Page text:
Government IT strategy has come under fire in evidence presented to an inquiry by MPs into the effectiveness of public sector IT plans.
Some 52 individuals, organisations and suppliers submitted written evidence to the Public Accounts Select Committee.
In a submission from Intellect, the IT industry trade association, the public sector was slammed for being slow to adopt new technology and failing to design systems around the needs of citizens.
"Government operates in silos, procurement is not fit for purpose, a risk-averse culture prevails, technology policy co-ordination and governance are ineffective and the best people with the best skills are not made best use of," it said.
The BCS agreed, saying the implementation of new technology was necessary to adapt to the environment of austerity and will require investment.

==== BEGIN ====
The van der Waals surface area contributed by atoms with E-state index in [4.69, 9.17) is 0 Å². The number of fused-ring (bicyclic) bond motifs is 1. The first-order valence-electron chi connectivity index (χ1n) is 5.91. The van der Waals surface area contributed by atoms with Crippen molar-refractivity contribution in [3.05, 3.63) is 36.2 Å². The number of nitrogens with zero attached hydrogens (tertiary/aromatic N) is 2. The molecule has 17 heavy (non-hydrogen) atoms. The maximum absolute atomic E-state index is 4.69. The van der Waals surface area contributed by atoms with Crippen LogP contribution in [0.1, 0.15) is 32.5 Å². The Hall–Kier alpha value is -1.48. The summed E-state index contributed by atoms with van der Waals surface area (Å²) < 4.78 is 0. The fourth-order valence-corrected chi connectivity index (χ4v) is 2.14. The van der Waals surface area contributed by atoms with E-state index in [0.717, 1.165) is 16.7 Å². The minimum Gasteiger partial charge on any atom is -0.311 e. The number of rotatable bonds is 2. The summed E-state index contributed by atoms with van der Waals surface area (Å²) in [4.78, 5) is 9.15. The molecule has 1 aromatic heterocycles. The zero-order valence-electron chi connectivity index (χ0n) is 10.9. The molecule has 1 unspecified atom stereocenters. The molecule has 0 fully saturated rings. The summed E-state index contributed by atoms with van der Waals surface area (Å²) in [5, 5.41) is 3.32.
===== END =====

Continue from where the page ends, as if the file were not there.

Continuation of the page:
According to evidence from the Information Commissioner's Office, current arrangements for co-ordinating technology do not allow individuals to effectively assert their information rights.
Earlier this week Socitm, the body for public sector IT professionals, published its submission, which claimed central government took a heavy handed approach in its IT policy toward local government.
Martin Ferguson, head of public sector policy at Socitm, said: "There is a concern that our recommendations could get overlooked in the mass of evidence, but having said that there are a number of entries from local authorities that make a similar point to us."
The conclusions from the Good Governance - effective use of IT inquiry are expected to be published in June.